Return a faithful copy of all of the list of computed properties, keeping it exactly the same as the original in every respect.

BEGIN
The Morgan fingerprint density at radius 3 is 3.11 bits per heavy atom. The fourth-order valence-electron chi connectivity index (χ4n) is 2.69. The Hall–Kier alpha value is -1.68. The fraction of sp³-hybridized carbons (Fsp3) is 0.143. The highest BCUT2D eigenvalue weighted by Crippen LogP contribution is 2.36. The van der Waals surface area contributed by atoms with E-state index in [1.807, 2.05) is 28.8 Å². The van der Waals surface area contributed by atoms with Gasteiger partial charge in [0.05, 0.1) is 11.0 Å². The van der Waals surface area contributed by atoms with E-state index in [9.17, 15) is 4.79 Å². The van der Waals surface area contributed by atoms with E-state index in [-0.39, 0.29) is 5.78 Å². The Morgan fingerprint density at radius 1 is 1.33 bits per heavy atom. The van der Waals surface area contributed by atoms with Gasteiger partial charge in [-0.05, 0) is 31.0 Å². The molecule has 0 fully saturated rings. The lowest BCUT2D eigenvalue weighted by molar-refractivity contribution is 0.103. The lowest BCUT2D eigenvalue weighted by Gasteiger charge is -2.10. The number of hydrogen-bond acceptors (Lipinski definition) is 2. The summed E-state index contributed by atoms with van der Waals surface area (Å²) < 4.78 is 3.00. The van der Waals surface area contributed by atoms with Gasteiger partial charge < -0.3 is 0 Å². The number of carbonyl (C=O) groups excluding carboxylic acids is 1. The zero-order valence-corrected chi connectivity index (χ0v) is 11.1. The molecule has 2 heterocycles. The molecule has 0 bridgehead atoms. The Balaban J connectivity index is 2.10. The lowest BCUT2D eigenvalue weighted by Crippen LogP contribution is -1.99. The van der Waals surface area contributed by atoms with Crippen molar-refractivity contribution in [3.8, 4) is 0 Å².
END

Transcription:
The Morgan fingerprint density at radius 3 is 3.11 bits per heavy atom. The fourth-order valence-electron chi connectivity index (χ4n) is 2.69. The Hall–Kier alpha value is -1.68. The fraction of sp³-hybridized carbons (Fsp3) is 0.143. The highest BCUT2D eigenvalue weighted by Crippen LogP contribution is 2.36. The van der Waals surface area contributed by atoms with E-state index in [1.807, 2.05) is 28.8 Å². The van der Waals surface area contributed by atoms with Gasteiger partial charge in [0.05, 0.1) is 11.0 Å². The van der Waals surface area contributed by atoms with E-state index in [9.17, 15) is 4.79 Å². The van der Waals surface area contributed by atoms with E-state index in [-0.39, 0.29) is 5.78 Å². The Morgan fingerprint density at radius 1 is 1.33 bits per heavy atom. The van der Waals surface area contributed by atoms with Gasteiger partial charge in [-0.05, 0) is 31.0 Å². The molecule has 0 fully saturated rings. The lowest BCUT2D eigenvalue weighted by molar-refractivity contribution is 0.103. The lowest BCUT2D eigenvalue weighted by Gasteiger charge is -2.10. The number of hydrogen-bond acceptors (Lipinski definition) is 2. The summed E-state index contributed by atoms with van der Waals surface area (Å²) < 4.78 is 3.00. The van der Waals surface area contributed by atoms with Gasteiger partial charge < -0.3 is 0 Å². The number of carbonyl (C=O) groups excluding carboxylic acids is 1. The zero-order valence-corrected chi connectivity index (χ0v) is 11.1. The molecule has 2 heterocycles. The molecule has 0 bridgehead atoms. The Balaban J connectivity index is 2.10. The lowest BCUT2D eigenvalue weighted by Crippen LogP contribution is -1.99. The van der Waals surface area contributed by atoms with Crippen molar-refractivity contribution in [3.8, 4) is 0 Å².